Trial testimony suggests Michael Sussmann billed Clinton campaign for data storage devices given to FBI

Jury deliberations began on Friday in the case of attorney Michael Sussmann, and during the course of the trial, Special Counsel John Durham’s prosecution team presented evidence indicating that Hillary Clinton’s 2016 presidential campaign was billed for the storage devices used to contain information designed to further the later-debunked Trump-Russia collusion claims with the FBI, as the Washington Examiner reports.

The case is the first to emerge from Durham’s probe of the collusion investigation that consumed the first half of former President Donald Trump’s term in office, and in it, Sussmann is accused of falsely claiming that he was not working on behalf of any specific client when he brought claims of a Trump connection to a Russian bank to federal law enforcement.

During the meeting in which Sussmann provided former FBI General Counsel James Baker with purported proof of such a link, the lawyer-turned-criminal-defendant turned over two thumb drives full of information detailing the allegations.

At the trial, evidence was introduced indicating that those two storage drives were ultimately billed to the Clinton campaign, with the devices themselves shown to the jury last week.

Furthermore, a Justice Department paralegal testified about an expense report in which the owner of expenses related to the drives was written as “SUSSM,” meaning Sussmann, and the financial allocation was labeled “confidential” and billed to Hillary for America.

Other evidence was presented to substantiate the prosecution’s argument that Sussmann was working for Clinton’s campaign despite his representations to the contrary, including detailed billing records related to the “server issue” and a “confidential project.”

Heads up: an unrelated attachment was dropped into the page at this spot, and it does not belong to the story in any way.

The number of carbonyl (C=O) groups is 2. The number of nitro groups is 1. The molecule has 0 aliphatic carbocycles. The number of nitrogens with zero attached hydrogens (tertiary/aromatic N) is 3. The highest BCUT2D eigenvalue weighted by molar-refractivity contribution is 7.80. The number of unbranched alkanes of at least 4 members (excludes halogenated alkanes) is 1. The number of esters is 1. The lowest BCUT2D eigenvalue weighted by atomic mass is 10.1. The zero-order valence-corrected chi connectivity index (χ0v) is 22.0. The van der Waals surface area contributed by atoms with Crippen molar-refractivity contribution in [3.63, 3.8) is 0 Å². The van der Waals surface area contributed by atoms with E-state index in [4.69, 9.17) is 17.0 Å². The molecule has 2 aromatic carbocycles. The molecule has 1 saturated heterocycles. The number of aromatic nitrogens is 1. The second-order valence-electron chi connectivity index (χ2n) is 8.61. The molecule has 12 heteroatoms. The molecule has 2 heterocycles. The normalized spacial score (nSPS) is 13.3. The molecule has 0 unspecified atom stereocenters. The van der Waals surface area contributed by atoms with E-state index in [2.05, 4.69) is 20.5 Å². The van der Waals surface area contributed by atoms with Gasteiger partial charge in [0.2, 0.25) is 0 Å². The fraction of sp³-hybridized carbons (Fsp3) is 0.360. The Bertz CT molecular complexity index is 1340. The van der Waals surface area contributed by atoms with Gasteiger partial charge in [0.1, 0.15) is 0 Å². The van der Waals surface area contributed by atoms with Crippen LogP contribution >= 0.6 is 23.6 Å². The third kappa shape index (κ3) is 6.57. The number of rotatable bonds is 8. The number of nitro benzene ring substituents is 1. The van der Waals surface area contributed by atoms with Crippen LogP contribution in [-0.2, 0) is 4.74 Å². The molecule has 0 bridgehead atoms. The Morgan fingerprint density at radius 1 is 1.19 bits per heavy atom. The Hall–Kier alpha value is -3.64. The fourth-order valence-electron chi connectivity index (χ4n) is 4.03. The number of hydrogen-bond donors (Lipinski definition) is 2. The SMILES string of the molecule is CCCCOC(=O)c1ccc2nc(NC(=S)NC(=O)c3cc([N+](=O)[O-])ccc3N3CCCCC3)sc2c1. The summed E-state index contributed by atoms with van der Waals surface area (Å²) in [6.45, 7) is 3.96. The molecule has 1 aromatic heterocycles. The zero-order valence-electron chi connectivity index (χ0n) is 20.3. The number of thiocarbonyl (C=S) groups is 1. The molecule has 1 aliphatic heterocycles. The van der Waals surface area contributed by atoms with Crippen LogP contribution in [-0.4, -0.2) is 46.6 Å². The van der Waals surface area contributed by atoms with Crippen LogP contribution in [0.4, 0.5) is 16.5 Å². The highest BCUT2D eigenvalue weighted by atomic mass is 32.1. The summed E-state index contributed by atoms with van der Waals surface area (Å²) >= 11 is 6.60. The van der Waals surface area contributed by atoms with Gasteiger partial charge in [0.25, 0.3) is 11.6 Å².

Baker himself testified that he was “100% confident” that when Sussmann brought material alleging Trump’s link to Russia’s Alfa Bank, he declared that he was not representing any particular client and was simply there as a concerned citizen, though voluminous documentation brought forth last week seems to strongly suggest otherwise.

During Friday’s closing arguments, prosecutor Jonathan Algor told the jurors that “[t]he evidence has proven beyond a reasonable doubt that Michael Sussmann made a false statement to the FBI” and that “[Sussmann] knew he had to conceal his connection to the Clinton campaign. He knew that if he told Baker he was there on behalf of the Clinton campaign, the chances of an FBI investigation would be diminished.”

Andrew DeFilippis, another member of the prosecution team, declared, “There are sometimes close cases. This is not even close to a close case.” But, with a left-leaning jury pool such as that which exists in Washington, D.C., there is no such thing as a sure thing, and whether accountability for one of the worst dirty tricks in American political history finally begins with this defendant, only time will tell.